On the matter of higher office, I gather he was under consideration re a future gubernatorial run...
Quoting a section of a SF Chronicle article yesterday by Carla Marinucci -
The strategists said that though Newsom has high approval ratings and so far faces no major competition in his re-election campaign, his admission of an affair with the wife of his close aide and good friend is likely to be lethal to his aspirations for higher office -- even in an age when voters are no longer shocked by sexual political scandal.
"This guy is no longer a credible candidate to be governor of California,'' said one of the Republican strategists. "It's an extraordinary good day for (Los Angeles Mayor) Antonio Villaraigosa and (former state Controller) Steve Westly," who are considered potential Democratic candidates for governor.
While voters might be generally unconcerned with the private life of a single man in office, Newsom's affair is likely to be perceived as a betrayal of a friend, which raises crucial questions of maturity, character, judgment and loyalty, the strategists said.
The potential impact could be greatest with men, who tend to forgive such dalliances more easily than women -- but are likely to be harsher in their judgments of Newsom because he double-crossed his best friend, several of the strategists said.
"That's the end; even in California, there are some things you can't get away with," one of the Democratic strategists said. "He might get re-elected as mayor of San Francisco, but any hope of being elected statewide is done."
The Democrat noted that the scandal came on the heels of headlines that have put an unflattering spotlight on Newsom's personal life -- from coverage of a messy divorce to public displays of affection and dalliances with a series of girlfriends, including a 19-year-old restaurant hostess, to sightings of the 39-year-old mayor drinking at bars and bistros across the city.
"He's got great marquee value; he's young enough to be around politics for another 30 years if he wanted," said a party strategist who has watched Newsom's rise. "But what's wrong with the guy?''
If those questions weren't tough enough, some political insiders said Newsom's affair has the potential to have ripple effects far beyond the Democratic bastion of San Francisco.
"The only person who gets hurt more than Gavin Newsom is (House Speaker) Nancy Pelosi," says Dan Schnur, a GOP strategist who was the spokesman for former Republican Gov. Pete Wilson.
As Fox News and other national cable outlets seized on the scandal Thursday, Schnur said the story will resonate among conservative talk outlets precisely because Pelosi "spent the last 30 days surrounding herself with every child on the Eastern seaboard to put to rest the discussion of 'San Francisco values.' So this is one more talking point for people who want to criticize her on her home turf."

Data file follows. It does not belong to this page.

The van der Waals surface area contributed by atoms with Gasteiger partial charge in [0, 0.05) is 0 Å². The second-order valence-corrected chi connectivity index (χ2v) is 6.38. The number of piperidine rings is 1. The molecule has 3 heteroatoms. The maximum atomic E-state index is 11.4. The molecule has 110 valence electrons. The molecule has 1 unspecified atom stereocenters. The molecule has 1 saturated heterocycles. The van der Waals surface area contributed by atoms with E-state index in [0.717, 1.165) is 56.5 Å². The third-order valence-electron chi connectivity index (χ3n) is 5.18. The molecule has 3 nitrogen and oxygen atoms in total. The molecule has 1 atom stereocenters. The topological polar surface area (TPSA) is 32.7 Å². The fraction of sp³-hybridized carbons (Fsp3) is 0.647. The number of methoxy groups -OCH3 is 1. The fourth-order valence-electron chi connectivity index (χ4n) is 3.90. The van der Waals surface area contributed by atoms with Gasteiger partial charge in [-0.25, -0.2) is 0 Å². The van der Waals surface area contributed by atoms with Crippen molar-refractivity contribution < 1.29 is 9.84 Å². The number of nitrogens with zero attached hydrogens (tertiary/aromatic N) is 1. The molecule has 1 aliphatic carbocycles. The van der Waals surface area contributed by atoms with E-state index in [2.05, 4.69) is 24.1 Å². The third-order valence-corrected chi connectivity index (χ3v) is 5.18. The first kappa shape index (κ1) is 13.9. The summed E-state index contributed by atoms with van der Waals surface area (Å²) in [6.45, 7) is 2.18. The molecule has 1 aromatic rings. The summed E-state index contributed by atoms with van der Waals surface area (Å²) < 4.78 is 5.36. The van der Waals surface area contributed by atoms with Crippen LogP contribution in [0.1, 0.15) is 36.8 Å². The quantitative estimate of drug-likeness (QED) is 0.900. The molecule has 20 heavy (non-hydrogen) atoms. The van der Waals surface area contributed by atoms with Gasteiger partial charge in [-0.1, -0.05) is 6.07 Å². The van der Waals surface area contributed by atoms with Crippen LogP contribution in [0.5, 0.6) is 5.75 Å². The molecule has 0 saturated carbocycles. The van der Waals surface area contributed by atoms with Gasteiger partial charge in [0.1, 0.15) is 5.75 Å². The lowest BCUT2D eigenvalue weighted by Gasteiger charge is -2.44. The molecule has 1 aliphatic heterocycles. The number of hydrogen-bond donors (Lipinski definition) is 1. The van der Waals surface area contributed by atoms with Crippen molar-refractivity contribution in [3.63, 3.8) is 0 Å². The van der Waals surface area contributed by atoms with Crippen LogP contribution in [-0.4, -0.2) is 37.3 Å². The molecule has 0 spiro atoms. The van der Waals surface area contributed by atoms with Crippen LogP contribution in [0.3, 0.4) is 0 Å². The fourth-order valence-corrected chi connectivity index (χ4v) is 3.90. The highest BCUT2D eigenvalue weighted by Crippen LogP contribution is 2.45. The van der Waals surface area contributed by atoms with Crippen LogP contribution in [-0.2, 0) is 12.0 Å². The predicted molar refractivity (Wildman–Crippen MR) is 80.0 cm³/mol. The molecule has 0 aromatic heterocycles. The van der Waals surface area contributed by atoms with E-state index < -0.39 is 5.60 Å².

Pelosi, who has known Newsom since he was a child, was in Williamsburg, Va., at a retreat for House Democrats on Thursday and was unavailable for comment. "Speaker Pelosi is saddened by this and is concerned for everyone involved and their families," said a statement from her spokesman Brendan Daly.
Sen. Barbara Boxer, questioned on the affair at a news conference in Washington, D.C., declined comment.
Democratic strategist Don Solem, a longtime city insider, agreed that "there will be attempts by bloggers and others" on the conservative talk circuit to fire up the values issue and use the mayor's affair as a political club. "But I don't think it connects to Pelosi as much as to 'San Francisco, that strange city,' " he said.
Indeed, San Francisco insiders are speculating about whether the mayor's heart is still in politics.
They cite an interview in The Chronicle recently in which Newsom, saying the intense public spotlight has taken a harsh toll, acknowledged thinking about not running for re-election. And in Davos, Switzerland, last week, he appeared to dismiss a future run for statewide office by noting that his position in support of same-sex marriage has made him a pariah to some party moderates.
Outside City Hall, where influential donors and backers can make or break a political future, there have been more signs of trouble. Local business leaders in recent weeks have been buzzing about the mayor's personal distractions; complaints that their calls are not being returned have become increasingly vocal around power lunch tables.
"If the business community is dissatisfied, if there are continuing high-profile problems with sports teams, with Muni,'' voters may conclude he is no longer up for the job, and "that's when he'll be in big trouble," said one of the strategists.
But top crisis-communications expert Chris Lehane -- who was White House spokesman for President Bill Clinton during the Monica Lewinsky scandal -- cautioned that it is premature to write political obituaries for Newsom, who has garnered rave notices in his short career.
Clinton, former House Speaker Newt Gingrich, Sen. Edward Kennedy and former New York Mayor Rudolph Giuliani -- now considered a leading contender for the Republican presidential nomination -- all survived sex scandals in their careers.
"The first 48 hours is critical in terms of containing (the story), and you recover over the long haul," Lehane said. "Assuming you properly apologize and show people you are contrite, the people will judge whether you do a good job day in and day out on decisions that affect the city."
But "it will require extra discipline and applying lessons learned -- and the recognition that you are going to be measuring progress in inches," Lehane said.